North Carolina's community colleges are creating success for students across the state.
In 2010, I graduated from Central Carolina Community College with an Associate Degree in Lasers and Photonics. I had to look for a job outside the state due to economy. Half a year after graduating, I found a good job in Delaware. I packed all my things and moved to an unknown place with no fr
My name is Leslie Raynor. I am 33 years old and am married to a welder. Together, we have four children. Before enrolling in James Sprunt Community College, my education level was only a GED. With employment becoming harder and harder to find, I decided to return to school.
Earning a college degree has always been a goal of mine, one which seemed unattainable until I enrolled at ICC.
My education at Haywood Community College started on a whim. I just transitioned out of the Marine Corps after 9 years of service and I received a flyer in the mail from HCC about upcoming registration for the 2012 fall semester.
Something in me changed once I entered the doors of a community college. All of my teachers were very encouraging. Upon becoming a Dental Hygiene student at Halifax Community College, I truly started to focus on my grades. I have pushed myself to make the best grades I could.
GTCC helped save my life. At 18, I joined the military, and as a result, suffered from Post-Traumatic Stress Disorder. Left untreated, it contributed to a tumultuous twenty years. On August 7, 2013, I woke up in a hospital, suffering a traumatic brain injury from a car accident.
When moving to Gastonia four years ago, I did not know what to do with my life other than what my family has set out for me - nail business. I wanted something more to satisfy my hunger for knowledge, so I took the first step by getting my GED at Gaston College.
In early 1990, I completed a year of Auburn's architectural program, but took a leave due to financial issues. Years passed. I worked, bought a car, got married, and bought a home. Life happened and my plan to return to Auburn faded. By 2012, I was at a crossroads: divorced and frustrated.
I have always had a lifelong love of learning and upon graduating from high school in 1981, my intention was to complete a college degree, but life intervened and I found myself divorced, raising two children alone.
It has been times in my life that victory and self-esteem eluded me. Nothing I tried worked. I was starting to think happiness and success wasn’t meant for me. All of my peers had moved on in life and started careers and families, living their life to the fullest.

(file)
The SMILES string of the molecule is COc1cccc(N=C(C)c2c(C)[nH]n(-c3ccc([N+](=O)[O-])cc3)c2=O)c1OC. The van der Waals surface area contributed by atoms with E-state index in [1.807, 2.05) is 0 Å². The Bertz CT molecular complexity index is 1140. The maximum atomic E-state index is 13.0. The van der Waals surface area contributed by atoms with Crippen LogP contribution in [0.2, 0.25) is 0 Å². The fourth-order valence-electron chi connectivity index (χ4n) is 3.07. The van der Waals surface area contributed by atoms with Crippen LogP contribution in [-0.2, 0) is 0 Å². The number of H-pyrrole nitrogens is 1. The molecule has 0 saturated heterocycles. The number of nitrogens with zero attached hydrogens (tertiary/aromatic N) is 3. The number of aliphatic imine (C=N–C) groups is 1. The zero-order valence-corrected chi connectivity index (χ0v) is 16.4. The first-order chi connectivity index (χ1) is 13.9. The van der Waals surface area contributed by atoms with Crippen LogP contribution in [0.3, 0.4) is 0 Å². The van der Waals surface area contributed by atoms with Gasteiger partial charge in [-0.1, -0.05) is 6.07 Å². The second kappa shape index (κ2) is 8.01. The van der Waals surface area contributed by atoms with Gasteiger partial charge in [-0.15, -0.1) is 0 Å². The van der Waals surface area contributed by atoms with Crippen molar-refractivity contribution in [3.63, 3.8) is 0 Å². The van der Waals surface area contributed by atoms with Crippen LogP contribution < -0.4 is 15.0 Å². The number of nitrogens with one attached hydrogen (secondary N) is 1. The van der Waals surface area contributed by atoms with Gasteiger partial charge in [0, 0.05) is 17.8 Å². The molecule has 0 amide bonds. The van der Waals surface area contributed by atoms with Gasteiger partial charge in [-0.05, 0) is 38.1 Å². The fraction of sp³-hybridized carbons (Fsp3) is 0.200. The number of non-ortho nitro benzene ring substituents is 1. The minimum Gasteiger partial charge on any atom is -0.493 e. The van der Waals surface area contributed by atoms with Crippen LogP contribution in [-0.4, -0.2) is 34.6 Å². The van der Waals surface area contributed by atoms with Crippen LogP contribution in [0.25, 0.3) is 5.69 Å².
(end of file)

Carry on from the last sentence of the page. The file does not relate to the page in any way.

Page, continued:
After graduating high school, I moved in with my sister in North Carolina. I began a gap year working retail and volunteering at a local nursing home. Though I was busy working, traveling and volunteering, I knew I wanted more – to continue learning.
In high school, I had a hard time understanding not only what the point of learning was, but what the point of life was. I felt like I was playing a game where everyone understood the rules except for me. I dropped out and fell into a deep depression.
Craven has proved to be an incredible stepping stone. When I began my time at Craven I was unsure of myself. I knew that I wanted to study English, but I lacked direction. Craven has provided me with priceless opportunities that I would not have been afforded otherwise.
Learning is an essential part of life. According to the Digest of Education Statistics at ed.gov, approximately 7.3 million people attended a two-year college in 2014. I am one of those people. I began pursuing my Associate in Applied Science Degree in Architectural Technology in August 2013.
College of The Albemarle gave me so much, I don’t even know where to begin. I came all the way from Russia to realize my dream of studying in the USA. I am so fortunate that I chose to go to the College of The Albemarle first before going to a four-year school.
Erin Pruitt of Lawndale is the 2015 Academic Excellence Award winner at Cleveland Community College. Pruitt is graduating with an Associate of Applied Science in Radiography and holds a 3.85 grade point average.
Growing up in Kenya, education was a privilege and not a right.
At the age of 31, I decided to become a civilian and leave my Army life behind. Unfortunately, my skills at firing missiles were not in demand outside of the military. I needed more education and training to achieve my goal of becoming a biomedical engineer.
When I graduated from high school in 1989, going to college was not an option because I was pregnant with my son. I had to put my educational dreams on hold and go to work so that I could take care of him. The majority of the jobs I have had were factory jobs.
My journey through the Carteret Community College has been a very rewarding experience. Through the Radiography program, I have found a love and passion for a career and I have gained experience from opportunities I never knew I would be a part of.